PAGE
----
The first thing I saw when I opened the boxes for the Xbox Series X and S was a command. Each unit came shipped with a cardboard sleeve wrapped around it that read: Power Your Dreams. Apparently Microsoft felt like we all needed a bit of inspiration this year.
That sleeve, however, is one of surprisingly few items in the box. The newest Xbox, whether it’s Series X or S, is a minimalist piece of gear. Sure, it looks like one in the early press photos and mock-ups, but I didn’t appreciate the degree thereof until I had one in my hands.
The Series X is a heavy, matte-black brick, while its little brother the digital-only Series S is a lightweight white rectangle made to resemble the Xbox Adaptive Controller. Both have ventilation openings on the sides that make the unit look a bit like a particularly chunky Bluetooth speaker, but they’re otherwise mostly featureless.
The Series X and S are all function, no style, even by comparison to most standard models of the similarly low-key Xbox One. The Series X in particular, if not for the Xbox logo on its corner that lights up when it’s running, could be mistaken for a subwoofer, while the Series S looks more like a big network switch than a gaming console circa 2020.
The other contents of each console package only differ in terms of the actual unit inside. When you buy a new Xbox in the Series line, you also get one of the new Xbox wireless controllers, colored to match the console; an HDMI cord; a power cord, which doesn’t feature one of the massive power “bricks” that were a hallmark of both the 360 and One; a small booklet of safety guidelines; and a small one-sheet cardboard insert with setup information for the system.
For the Series X and S, most of the first-time setup can be done with a mobile app, rather than a series of menus that you fill out on start-up, and the Series X/S “manual” is just a set of instructions that point you toward the app.
I do want to mention the packaging. When I opened up new consoles in previous generations, I usually ended up with a pile of styrofoam, cellophane, twist-ties, and other assorted junk, much of which can’t be recycled. The Series X/S, by comparison, is packed tight in corrugated cardboard, with a few small plastic ties around the cords and a couple of recyclable foam sheets surrounding the controller and console. It’s a solid step forward for the unit’s overall environmental impact, similar to Valve’s all-recyclable box for its Index VR set from earlier this year.
Both Series models of Xbox feature a similar arrangement of ports. On the front, both have a single USB port for whatever backup drives or wired controllers you opt to use, including legacy models from your Xbox One. On the back, both feature two USB slots, an HDMI-out, a port for Microsoft’s $219 storage expansion cards, and an Ethernet port. (It is a bit of a relief that the all-digital Series S won’t also be WiFi only.) All of the slots sit flat against the unit, without the surrounding recesses from previous models of Xbox.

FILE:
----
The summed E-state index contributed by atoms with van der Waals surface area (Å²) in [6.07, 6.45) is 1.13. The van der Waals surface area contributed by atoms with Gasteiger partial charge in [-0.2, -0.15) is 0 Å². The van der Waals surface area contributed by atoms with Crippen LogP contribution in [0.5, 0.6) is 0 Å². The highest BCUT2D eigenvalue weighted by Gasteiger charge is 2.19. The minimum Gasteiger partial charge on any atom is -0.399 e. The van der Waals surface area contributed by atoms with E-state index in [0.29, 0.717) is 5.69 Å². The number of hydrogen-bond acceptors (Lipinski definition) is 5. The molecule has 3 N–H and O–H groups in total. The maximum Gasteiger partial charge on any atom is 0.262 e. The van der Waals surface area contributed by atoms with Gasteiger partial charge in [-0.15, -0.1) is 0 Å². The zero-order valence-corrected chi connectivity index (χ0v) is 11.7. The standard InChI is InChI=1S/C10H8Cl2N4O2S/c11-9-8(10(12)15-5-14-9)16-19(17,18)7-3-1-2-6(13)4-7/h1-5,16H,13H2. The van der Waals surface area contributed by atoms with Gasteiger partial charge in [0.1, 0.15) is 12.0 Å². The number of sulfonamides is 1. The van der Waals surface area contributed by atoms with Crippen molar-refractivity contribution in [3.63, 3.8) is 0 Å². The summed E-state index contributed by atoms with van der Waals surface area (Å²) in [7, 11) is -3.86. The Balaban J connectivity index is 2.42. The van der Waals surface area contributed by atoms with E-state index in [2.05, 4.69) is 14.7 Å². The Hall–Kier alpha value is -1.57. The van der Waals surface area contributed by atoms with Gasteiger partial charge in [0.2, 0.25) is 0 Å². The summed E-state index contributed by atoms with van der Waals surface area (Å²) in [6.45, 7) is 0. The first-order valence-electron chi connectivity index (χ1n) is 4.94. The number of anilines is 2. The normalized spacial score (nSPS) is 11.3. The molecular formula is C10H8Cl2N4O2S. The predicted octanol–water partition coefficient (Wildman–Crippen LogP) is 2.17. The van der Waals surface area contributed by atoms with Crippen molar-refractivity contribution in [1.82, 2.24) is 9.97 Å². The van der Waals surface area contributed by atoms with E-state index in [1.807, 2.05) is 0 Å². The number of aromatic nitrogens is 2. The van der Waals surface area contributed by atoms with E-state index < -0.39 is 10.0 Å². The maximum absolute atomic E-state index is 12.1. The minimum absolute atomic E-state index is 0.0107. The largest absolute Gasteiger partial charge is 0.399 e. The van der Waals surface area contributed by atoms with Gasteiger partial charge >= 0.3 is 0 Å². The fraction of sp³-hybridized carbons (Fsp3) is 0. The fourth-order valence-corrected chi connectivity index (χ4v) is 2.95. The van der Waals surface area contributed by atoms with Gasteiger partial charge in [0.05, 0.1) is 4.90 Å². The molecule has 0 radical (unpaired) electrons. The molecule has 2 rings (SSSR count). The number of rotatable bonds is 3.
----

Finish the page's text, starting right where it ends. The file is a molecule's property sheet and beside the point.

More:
An interesting extra for the Series X, which hasn’t been heavily advertised as far as I can tell, is the presence of a Kensington Security Slot on the back. Some models of the Xbox One also reportedly had this feature, but it wasn’t at all common, to the point where I didn’t know it was an option before now. The Kensington slot lets you use a compatible cable to attach your Series X to something else in order to protect it against theft, in much the same way that you’d use a bike lock. If you’re planning to take your Xbox with you into a shared environment, like a demo station or a college dorm (whenever those open again, anyway), the K-slot on the Series X makes a decent argument for spending the extra money over the Series S.
The word I keep coming back to here is “functionality.” Compare the Series X or S to its primary competitors: the Nintendo Switch is largely built around its screen, and can’t be mistaken for anything else, while the PlayStation 5 looks like a glowing art-deco humidifier and is made to catch the eye. Both companies have gone well out of their way to make sure their consoles’ looks are part and parcel of the brands they’re building.
Then there are the new Xboxes, which are seemingly meant to blend seamlessly into the rest of your entertainment center. It’s an interesting visual representation of Microsoft’s recent overall strategy, where the physical Xbox is just a method of entry into their gaming “ecosystem,” and as such, isn’t treated like it’s the most crucial part of the overall experience. There’s a lot going on under the surface, but 19 years into the Xbox line, this might be the lowest-key look that they’ve ever sported.
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